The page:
..In the seventh month, on the tenth day of the month, you shall afflict your souls, and you shall not do any work … For on that day he shall provide atonement for you to cleanse you from all your sins before the L-RD. -Leviticus 16:29-30
Having been raised in the Jewish faith, attending services at Congregation Beth Torah (a Conservative synagogue) in Willingboro, NJ, Yom Kippur loomed large (and as a young child) sometimes forboding. The concept of ‘atoning for sins’, ‘ afflicting our souls’ and ‘being written in the Book of Life’ for another year, before the sun set on that day, puzzled and bewildered me. I wondered what I could have done that could have me cast out of the circle of love and acceptance into which I was born and what those I held close could have done to have lost God’s favor. My parents explained that it was more symbolic than literal, but they still recited the prayers that implied those things. What I did enjoy about this, considered the holiest day of the Jewish calendar, was time with my parents and sister. We would walk the mile or so from our home to the shul, in our finery (much like some Christians who wear nice Easter outfits), since many Jews don’t drive on Y0m Kippur. When I was younger, we would sit together, next to our mother and father, and as I had mentioned in the blog entry about Rosh Hashanah, I loved to lean into my dad and play with the fringes of his tallis (prayer shawl); such comfort there. As a teen, I sat in the back with my friends, as we were sometimes being ‘shushed’ by older members of the congregation, with fingers raised to lips and disapproving looks. We would duck outside and sit perched on the wall by the front door, chattering away about all kinds of things of interest to adolescents . I recall one rather embarressing situation at 13 or 14, when my father came out to look for me and asked me to come back in. One of the other girls rolled her eyes and commented (once my father had walked back through the wooden doors) that they were talking about “important things like boys and clothes” and “Edie has to go back to services.”, with a tssk tssk sound. At that moment, I felt like I was cast out of the realm of the cool kids to total nerd-dom. In retrospect, I can laugh at it, but at that moment, I did feel like my teenage soul was afflicted. I have to tell you that it took YEARS for me to forgive this girl for her humiliating comment, since I would experience an internal grrrrr each time I thought about that moment. The funny thing is, that when she and I actually re-connected in adulthood via the internet, and I did a ‘come clean’ with her and shared the experience, she said she didn’t recall the incident but did apologize for hurting my feelings all those years ago.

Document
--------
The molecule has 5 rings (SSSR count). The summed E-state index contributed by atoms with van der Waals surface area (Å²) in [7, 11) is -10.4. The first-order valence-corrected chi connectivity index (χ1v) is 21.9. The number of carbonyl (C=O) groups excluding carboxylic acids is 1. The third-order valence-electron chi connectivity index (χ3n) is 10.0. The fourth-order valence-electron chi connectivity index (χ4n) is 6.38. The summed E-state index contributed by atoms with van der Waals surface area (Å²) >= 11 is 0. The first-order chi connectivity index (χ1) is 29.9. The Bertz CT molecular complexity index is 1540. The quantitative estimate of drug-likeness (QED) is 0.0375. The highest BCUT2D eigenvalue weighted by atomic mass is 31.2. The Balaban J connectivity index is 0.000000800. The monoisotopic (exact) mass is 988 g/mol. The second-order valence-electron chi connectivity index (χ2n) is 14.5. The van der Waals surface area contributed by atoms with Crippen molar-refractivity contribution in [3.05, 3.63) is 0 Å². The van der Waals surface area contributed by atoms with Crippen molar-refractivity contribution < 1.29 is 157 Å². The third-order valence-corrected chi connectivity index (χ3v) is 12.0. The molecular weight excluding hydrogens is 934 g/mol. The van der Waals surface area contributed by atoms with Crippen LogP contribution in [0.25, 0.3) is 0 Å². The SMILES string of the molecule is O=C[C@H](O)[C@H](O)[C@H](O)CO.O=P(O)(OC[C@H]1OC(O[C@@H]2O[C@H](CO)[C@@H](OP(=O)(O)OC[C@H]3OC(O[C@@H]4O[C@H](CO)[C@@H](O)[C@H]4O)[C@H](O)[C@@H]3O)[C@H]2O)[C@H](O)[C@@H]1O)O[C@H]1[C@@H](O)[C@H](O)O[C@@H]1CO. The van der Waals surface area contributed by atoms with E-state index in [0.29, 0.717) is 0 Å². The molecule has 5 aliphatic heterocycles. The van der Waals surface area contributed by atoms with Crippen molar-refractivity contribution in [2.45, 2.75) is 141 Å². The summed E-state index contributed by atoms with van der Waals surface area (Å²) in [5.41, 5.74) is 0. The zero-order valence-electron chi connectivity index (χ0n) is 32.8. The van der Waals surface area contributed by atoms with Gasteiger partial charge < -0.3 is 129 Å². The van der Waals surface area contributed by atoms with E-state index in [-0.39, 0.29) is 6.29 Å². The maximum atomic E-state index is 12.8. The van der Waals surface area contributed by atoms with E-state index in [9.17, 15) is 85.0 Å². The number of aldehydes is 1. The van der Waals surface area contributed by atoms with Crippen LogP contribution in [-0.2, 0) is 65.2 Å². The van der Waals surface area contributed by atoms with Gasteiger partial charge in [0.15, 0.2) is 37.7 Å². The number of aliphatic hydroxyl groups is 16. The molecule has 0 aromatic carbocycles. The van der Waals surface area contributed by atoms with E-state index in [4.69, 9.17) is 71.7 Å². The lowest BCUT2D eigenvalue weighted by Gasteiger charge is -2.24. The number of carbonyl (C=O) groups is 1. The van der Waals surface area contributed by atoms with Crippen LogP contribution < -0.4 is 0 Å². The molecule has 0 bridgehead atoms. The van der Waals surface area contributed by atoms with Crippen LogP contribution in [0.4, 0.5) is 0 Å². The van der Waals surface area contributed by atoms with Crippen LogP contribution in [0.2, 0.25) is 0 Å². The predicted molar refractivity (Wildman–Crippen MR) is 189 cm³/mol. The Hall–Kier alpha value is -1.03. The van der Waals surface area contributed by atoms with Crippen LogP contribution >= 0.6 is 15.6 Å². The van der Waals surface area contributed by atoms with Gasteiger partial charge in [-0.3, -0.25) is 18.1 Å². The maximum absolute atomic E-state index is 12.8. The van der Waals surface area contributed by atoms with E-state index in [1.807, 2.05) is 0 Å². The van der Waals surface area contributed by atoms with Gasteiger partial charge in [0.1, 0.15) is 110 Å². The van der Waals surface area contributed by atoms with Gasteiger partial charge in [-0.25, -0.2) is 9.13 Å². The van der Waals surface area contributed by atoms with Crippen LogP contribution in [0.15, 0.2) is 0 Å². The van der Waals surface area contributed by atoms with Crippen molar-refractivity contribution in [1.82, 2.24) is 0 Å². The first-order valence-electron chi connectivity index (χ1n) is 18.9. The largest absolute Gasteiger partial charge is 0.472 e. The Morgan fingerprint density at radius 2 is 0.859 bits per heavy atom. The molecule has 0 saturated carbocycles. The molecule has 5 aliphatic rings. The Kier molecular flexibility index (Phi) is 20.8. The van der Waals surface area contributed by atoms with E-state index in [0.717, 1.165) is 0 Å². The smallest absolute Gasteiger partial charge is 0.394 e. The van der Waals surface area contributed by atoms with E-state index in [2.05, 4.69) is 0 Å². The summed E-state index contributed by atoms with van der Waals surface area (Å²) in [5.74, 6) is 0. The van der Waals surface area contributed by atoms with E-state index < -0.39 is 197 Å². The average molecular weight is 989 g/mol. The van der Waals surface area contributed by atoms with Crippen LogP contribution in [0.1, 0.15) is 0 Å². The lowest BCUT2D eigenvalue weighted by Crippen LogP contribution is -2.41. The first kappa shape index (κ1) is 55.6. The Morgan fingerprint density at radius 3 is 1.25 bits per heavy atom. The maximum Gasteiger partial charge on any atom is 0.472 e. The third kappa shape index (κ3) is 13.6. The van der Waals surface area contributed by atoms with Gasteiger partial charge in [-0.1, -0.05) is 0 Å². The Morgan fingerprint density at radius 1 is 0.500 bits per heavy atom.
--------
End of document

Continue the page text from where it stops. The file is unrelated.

One of the most potent aspects of this holiday is the concept of forgiveness. We are called on to extend and accept forgiveness with those in our lives and the world in general. One of the prayers that I have modified to fit my more peaceful/compassionate sensibilities is called the Al Chet. ‘Chet’ is the Hebrew word for ‘sin’ and it translates to ‘missing the mark’ as in archery. There are many arrows with which we can aim at the intended target of goodness; whatever that may mean. I prefer to think of it as a ‘heart-board’ rather than dart board, to which we attract loving people and experiences. The prayer has us reciting all of the potential wrong-doings and then pounding on our hearts. I much prefer expressing individual regrets, resentments, judgments that I have held toward myself and others, whether or not I know them and then placing my hand on my heart and send it healing. We also fast, and in my mind, it is not depriving, but rather, cleansing and mindful.
One of my personal rituals that I have done since college, is sitting by a body of water, writing what it is I want to release, and then how I choose to step into the new year with open heart. A few years ago, I began a new one, reflecting my eclectic spiritual leanings. I carried with me, mala beads and as each of the 108 beads ran through my fingers, I thought of a person who had touched my life and sent them a blessing. I actually did it twice around, since so many faces appeared before me. Links in a daisy chain of love.
I will be heading out later today to engage in that experience and am eager to immerse in a sense of at-one-ment which is, to me, at the core of atonement…..a knowing of undeniable connection with a God who could never in a million years, abandon us and who showers us with goodness and mercy for the work-in-progress human beings that we are.
http://youtu.be/Kww33eLc6Cs Mercy -Dave Matthews Band